Electric car race a $10 million generator
A formula E (for electric) race event set for March 13-14, 2015, will generate $10 million in direct spending, 240 direct and 2,000 indirect jobs; and will attract 25,000 visitors, its promoter told Miami’s Downtown Development Authority last week. It’s expected to be seen by 213 million viewers worldwide and to produce 50 million Internet impressions.
Electric cars are faster, cleaner and safer than gasoline-powered vehicles, said Chuck M. Martinez, of the Miami ePrix and Andretti Sports Marketing.
The Miami event is to run on 1.62 miles of Biscayne Boulevard from roughly Northeast Sixth to 11th streets in a loop with 10 turns, changing direction under I-395, Mr. Martinez told the authority’s directors. He was not there to ask for funding but to familiarize them with the event and gain support.
“Our vision is for the race to be here every year,” Mr. Martinez told the group. Race organizers are leaving 10 electric charging stations after the race ends, he added.
The formula E race “represents a vision for the future of the motorsports industry over the coming decades, serving as a framework to accelerate investment in electric vehicles while promoting overall sustainability,” according to race documents, which further state that teams come from China, India, Europe and the US, and that team owners include Michael Andretti, Richard Branson, Leonard DiCaprio and Jay Penske.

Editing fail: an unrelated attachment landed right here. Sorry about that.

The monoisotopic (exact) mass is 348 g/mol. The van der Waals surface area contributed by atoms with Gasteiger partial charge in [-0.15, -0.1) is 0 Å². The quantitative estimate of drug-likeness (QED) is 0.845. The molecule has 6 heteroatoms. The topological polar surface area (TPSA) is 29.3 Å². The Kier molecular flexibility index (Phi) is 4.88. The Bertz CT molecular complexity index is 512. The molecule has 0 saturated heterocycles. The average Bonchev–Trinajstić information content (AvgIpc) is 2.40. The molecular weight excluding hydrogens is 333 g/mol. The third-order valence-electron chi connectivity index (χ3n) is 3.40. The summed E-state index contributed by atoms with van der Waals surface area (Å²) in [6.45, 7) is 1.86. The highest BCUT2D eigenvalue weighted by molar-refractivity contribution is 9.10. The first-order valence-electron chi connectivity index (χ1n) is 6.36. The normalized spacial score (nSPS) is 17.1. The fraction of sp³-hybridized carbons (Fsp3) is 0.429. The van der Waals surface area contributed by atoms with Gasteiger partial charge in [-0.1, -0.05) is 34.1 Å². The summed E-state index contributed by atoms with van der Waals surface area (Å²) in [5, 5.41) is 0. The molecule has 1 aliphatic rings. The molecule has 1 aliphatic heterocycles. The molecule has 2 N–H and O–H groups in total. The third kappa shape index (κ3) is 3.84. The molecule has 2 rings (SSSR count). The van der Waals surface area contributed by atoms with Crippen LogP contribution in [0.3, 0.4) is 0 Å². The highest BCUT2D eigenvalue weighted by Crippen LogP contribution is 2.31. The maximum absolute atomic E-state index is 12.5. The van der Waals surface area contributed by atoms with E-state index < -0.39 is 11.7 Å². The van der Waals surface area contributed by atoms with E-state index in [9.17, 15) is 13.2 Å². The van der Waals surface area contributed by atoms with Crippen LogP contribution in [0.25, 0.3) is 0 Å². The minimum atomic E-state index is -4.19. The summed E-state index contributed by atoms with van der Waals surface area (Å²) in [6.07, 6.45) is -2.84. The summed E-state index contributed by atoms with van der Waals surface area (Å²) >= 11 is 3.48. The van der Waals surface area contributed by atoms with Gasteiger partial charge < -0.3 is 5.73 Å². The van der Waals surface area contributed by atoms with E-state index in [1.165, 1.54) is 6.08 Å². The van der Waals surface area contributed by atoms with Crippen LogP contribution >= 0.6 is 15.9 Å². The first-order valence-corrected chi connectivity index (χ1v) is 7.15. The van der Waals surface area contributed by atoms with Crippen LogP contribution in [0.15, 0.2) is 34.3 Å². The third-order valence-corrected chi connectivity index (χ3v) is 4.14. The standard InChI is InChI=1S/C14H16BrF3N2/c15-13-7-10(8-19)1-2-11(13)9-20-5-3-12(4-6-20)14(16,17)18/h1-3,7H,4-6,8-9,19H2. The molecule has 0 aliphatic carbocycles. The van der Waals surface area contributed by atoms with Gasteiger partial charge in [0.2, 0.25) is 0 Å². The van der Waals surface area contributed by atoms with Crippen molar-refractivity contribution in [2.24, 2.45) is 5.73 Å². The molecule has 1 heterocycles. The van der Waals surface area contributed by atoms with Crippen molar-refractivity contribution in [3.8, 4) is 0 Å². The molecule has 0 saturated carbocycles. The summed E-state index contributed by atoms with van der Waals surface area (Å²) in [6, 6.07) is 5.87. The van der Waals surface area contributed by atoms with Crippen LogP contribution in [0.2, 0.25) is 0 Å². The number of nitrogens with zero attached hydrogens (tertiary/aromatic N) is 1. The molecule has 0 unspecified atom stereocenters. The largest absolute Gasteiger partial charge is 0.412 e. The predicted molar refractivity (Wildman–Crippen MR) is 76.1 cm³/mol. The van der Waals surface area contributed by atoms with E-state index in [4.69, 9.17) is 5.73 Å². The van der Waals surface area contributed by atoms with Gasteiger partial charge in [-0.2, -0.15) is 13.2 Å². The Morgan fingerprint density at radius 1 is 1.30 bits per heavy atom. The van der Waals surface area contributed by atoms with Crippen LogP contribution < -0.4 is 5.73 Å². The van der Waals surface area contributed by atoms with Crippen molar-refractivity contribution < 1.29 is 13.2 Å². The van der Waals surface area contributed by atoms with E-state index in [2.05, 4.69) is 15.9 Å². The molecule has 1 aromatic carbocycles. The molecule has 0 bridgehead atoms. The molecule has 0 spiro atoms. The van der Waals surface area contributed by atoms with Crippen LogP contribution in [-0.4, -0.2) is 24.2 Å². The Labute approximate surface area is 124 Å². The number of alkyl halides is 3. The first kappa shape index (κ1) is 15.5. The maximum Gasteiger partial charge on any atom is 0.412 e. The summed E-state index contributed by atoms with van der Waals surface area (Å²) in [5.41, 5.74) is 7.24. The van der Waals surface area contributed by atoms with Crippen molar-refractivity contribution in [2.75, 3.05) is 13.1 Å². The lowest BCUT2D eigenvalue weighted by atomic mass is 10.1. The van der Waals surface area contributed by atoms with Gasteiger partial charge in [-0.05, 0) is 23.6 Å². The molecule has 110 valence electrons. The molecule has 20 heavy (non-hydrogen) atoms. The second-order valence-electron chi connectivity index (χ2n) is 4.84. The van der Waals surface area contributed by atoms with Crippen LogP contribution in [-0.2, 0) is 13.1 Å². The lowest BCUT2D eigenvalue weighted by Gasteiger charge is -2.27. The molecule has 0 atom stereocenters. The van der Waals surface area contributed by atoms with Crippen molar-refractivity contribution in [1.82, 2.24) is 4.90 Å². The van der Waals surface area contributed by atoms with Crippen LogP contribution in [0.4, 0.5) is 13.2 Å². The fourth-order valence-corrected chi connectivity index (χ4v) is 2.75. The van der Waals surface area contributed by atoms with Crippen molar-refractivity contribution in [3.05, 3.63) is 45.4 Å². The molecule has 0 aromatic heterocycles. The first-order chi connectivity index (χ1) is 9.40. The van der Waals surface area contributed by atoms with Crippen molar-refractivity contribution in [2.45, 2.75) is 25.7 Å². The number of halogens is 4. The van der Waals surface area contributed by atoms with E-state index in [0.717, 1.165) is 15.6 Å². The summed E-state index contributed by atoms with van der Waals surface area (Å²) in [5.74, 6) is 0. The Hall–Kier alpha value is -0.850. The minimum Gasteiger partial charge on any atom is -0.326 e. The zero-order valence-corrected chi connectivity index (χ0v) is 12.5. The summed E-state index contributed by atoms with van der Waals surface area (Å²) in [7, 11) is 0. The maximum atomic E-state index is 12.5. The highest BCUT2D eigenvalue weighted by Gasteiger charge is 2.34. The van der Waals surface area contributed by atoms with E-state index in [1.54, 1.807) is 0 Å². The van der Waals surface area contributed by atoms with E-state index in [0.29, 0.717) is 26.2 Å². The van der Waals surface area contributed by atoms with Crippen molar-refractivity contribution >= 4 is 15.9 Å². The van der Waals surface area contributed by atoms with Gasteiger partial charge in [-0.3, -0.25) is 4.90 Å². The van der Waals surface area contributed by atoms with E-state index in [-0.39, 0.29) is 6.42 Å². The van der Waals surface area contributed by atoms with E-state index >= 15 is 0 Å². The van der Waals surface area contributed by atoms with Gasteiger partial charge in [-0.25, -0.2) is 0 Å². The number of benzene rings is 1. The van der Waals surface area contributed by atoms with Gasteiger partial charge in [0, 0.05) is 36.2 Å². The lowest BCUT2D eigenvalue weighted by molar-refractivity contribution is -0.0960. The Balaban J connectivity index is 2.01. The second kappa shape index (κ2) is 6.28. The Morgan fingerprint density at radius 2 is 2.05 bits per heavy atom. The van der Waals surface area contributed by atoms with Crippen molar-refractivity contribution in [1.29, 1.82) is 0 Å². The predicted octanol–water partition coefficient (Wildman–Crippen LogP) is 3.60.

In addition to the race itself, there is to be a car show during the day and an evening gala at the Perez Art Museum Miami, in addition to a concert at the American Airlines Arena. The two-day event is expected to bring in about $1 million in incidental spending.
Some Miami-Dade County commissioners waved the yellow caution flag about the race back in February, unanimously asking the county administration for an impact report on the race in order to recoup any county costs and mitigate all possible impact.
County Commissioner Juan Zapata, who called for the impact report, insisted that the county was at the wheel of the racing permit – or at least shared the controls with the city.
“The county commission, and the city also would have a say on it,” Mr. Zapata said. “For a race to happen downtown both the county and the city need to work jointly. I think either entity has a veto power.”
Commissioner Bruno Barreiro, a Downtown Development Authority member whose district includes most of downtown, disagreed. “The city and the state would have jurisdiction” over the roadways, he said then. “I don’t perceive the county being a big player in this. It’s mostly the city and the state.”
Formula E Holdings holds commercial rights to the race series, which is owned by the same organization that owns the Formula 1 races for gasoline-powered cars, Fédération Internationale de l’Automobile.